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Situation in Ukraine: “It can still be very ugly and brutal”

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As a mediator, David Gorman tries to open escape routes for people in the Ukraine. About the war he says: “All the scenarios we see are not good.”

Residential area in kyiv after the Russian shelling on March 18 © Marko Djurica/​Reuters

American David Gorman, 52, has been an independent peace activist for the Geneva NGO for more than 20 years Center for Humanitarian Dialogue (HD). He has worked in the Philippines, Indonesia, Liberia, Bosnia and Libya, among others. Since 2012 he is the organization’s regional director for Eurasia. In Ukraine he participates in the opening of escape routes for the civilian population.

ZEIT ONLINE: Mr. Gorman, since 2013 you have been an independent peacekeeper with the Ukraine and Russia, they have often been to those countries, they have spoken with high-ranking politicians on both sides. Did you expect this war?

David Gorman: The attack was a surprise, but the causes and drivers were not. I thought there will be military action if there is no political solution.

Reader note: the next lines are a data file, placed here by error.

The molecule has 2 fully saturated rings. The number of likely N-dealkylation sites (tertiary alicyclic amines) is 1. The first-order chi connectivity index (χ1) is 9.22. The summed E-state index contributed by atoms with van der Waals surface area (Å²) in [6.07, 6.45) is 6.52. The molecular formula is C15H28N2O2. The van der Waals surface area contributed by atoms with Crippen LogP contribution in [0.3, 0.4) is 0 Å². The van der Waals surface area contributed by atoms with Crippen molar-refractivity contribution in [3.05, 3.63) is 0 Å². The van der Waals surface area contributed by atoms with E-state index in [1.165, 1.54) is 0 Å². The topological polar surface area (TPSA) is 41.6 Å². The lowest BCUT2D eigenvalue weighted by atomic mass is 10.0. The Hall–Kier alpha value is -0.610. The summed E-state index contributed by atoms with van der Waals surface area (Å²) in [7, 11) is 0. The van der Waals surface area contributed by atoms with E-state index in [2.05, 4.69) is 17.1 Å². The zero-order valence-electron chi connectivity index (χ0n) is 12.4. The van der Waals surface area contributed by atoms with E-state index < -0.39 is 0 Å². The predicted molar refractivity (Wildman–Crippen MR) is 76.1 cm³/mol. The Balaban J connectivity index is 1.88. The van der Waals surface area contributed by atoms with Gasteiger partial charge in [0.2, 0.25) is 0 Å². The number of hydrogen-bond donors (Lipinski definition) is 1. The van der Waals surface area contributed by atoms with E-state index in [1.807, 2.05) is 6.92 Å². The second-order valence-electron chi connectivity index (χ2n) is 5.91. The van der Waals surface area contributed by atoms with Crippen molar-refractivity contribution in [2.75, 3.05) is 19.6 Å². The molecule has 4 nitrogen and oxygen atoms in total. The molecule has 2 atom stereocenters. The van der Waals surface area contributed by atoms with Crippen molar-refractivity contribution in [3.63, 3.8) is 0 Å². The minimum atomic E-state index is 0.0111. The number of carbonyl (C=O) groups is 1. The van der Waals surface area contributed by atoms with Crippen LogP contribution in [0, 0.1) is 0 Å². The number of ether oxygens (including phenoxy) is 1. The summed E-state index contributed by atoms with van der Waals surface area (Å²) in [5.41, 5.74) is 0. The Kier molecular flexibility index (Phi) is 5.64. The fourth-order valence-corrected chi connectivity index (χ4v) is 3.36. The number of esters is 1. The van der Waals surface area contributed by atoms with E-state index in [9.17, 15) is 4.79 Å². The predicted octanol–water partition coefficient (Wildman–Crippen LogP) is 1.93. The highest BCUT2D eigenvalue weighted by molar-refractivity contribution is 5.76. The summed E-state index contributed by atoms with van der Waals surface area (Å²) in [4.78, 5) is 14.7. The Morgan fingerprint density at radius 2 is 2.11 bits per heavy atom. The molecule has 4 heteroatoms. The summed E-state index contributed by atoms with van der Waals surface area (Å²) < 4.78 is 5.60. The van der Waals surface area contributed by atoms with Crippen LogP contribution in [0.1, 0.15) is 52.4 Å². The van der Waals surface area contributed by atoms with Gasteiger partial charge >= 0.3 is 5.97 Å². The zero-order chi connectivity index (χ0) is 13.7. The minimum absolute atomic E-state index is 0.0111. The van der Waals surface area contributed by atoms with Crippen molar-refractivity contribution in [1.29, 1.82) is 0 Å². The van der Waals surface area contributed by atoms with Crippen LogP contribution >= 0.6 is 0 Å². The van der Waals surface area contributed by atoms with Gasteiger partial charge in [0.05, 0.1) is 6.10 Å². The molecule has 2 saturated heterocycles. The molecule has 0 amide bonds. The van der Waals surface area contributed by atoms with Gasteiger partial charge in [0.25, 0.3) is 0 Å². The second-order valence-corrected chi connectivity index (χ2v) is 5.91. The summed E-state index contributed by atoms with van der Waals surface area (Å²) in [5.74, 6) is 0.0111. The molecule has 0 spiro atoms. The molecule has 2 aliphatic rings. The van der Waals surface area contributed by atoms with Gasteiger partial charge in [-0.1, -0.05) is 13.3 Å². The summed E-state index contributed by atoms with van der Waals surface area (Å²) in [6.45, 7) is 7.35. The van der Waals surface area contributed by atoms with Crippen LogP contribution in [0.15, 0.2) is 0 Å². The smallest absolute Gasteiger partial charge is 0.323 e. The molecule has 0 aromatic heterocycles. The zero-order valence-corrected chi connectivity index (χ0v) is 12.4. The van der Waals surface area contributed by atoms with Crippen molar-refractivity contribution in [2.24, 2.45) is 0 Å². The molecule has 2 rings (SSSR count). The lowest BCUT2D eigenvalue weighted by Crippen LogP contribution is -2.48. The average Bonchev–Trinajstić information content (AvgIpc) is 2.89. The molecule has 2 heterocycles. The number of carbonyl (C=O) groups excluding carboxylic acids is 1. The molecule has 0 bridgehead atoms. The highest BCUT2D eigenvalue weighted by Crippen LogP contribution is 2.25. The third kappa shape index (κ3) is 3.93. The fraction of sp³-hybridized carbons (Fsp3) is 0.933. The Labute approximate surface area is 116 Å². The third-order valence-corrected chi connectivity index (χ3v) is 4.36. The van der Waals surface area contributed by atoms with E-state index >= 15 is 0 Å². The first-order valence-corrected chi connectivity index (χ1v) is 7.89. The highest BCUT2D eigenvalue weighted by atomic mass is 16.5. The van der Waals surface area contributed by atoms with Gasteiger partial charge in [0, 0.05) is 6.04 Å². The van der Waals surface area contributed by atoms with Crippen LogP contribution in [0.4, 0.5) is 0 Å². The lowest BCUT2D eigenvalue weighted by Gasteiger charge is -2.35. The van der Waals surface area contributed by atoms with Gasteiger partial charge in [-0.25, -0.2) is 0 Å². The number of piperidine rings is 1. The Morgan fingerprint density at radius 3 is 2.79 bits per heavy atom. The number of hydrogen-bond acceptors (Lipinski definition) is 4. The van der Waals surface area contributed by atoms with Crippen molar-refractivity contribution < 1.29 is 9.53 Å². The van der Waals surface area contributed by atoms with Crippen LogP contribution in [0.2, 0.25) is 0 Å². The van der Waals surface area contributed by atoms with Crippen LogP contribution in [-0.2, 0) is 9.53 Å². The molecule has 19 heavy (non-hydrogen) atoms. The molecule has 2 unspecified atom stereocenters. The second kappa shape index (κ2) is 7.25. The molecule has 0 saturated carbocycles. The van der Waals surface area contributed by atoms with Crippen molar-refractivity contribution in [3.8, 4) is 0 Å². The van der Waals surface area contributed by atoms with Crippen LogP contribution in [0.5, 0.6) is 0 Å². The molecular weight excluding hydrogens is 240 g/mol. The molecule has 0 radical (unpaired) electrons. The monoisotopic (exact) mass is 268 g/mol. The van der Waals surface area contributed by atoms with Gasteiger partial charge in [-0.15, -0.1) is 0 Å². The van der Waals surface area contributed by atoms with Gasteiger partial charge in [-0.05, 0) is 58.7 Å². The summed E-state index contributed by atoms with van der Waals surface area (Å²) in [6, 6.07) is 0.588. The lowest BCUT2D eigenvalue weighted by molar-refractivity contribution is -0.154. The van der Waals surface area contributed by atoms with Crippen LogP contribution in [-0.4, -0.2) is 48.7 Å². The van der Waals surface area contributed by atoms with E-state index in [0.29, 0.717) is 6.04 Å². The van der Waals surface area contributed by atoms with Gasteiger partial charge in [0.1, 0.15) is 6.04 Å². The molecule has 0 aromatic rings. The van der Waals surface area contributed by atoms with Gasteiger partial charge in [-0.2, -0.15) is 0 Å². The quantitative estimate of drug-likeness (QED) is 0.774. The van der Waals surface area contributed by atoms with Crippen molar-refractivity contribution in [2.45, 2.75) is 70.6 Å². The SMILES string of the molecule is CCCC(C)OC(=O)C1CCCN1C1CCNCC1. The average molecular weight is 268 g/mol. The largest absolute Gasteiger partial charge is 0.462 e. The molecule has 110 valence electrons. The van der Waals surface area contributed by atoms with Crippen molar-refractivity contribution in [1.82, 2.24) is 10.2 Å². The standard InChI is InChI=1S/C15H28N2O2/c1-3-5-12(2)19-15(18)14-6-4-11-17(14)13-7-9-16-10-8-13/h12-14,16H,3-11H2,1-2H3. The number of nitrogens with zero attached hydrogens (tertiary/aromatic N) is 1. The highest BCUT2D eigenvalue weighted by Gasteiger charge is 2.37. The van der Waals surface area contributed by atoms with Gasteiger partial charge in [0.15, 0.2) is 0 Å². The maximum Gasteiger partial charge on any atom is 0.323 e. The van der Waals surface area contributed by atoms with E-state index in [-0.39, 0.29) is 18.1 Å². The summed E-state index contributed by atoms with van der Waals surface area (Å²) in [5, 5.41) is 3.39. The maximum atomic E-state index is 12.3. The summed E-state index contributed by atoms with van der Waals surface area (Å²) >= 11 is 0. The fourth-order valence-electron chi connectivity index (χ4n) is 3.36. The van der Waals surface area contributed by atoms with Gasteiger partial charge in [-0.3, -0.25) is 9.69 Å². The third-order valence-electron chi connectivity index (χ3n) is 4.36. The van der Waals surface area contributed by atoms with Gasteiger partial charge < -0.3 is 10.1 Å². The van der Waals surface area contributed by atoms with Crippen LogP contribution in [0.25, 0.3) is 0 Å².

ZEIT ONLINE: Where were you on February 24, the day of the attack on Ukraine?

Gorman: Actually, it was supposed to be February 23rd. Kyiv fly, but my flight was canceled and the next one wasn’t scheduled to leave until three in the morning. He was sitting in Warsaw, just arrived from Moldova, and he was very tired. I decided to travel to kyiv two days later. Instead I flew to Berlin and had dates there. So I was in Berlin when the war started. He had been in Moscow not long before and there was no sign of an invasion like this. So when it happened and the way it happened, it was a surprise to everyone.

ZEIT ONLINE: He has been in kyiv for the Center for Humanitarian Dialogue since the end of February. How do you live there?

Gorman: I live in a hotel. kyiv is a very big city and the center is quite far from the fighting. Many barricades were erected in the streets and it would be very difficult for the Russian army to advance any closer without risking heavy losses. There is a lot of shooting in the suburbs of kyiv, and from time to time rockets are fired. I can hear her. There are many roadblocks and checkpoints within the city. When I want to pass them, the soldiers sometimes tell me to put my cell phone away. But it’s not like Donbass 2014, where you had to constantly switch sides to get in and out of the city and where the windows were shaking from the fighting all day long. Here you can leave the city to the south, there are roads and trains circulate.

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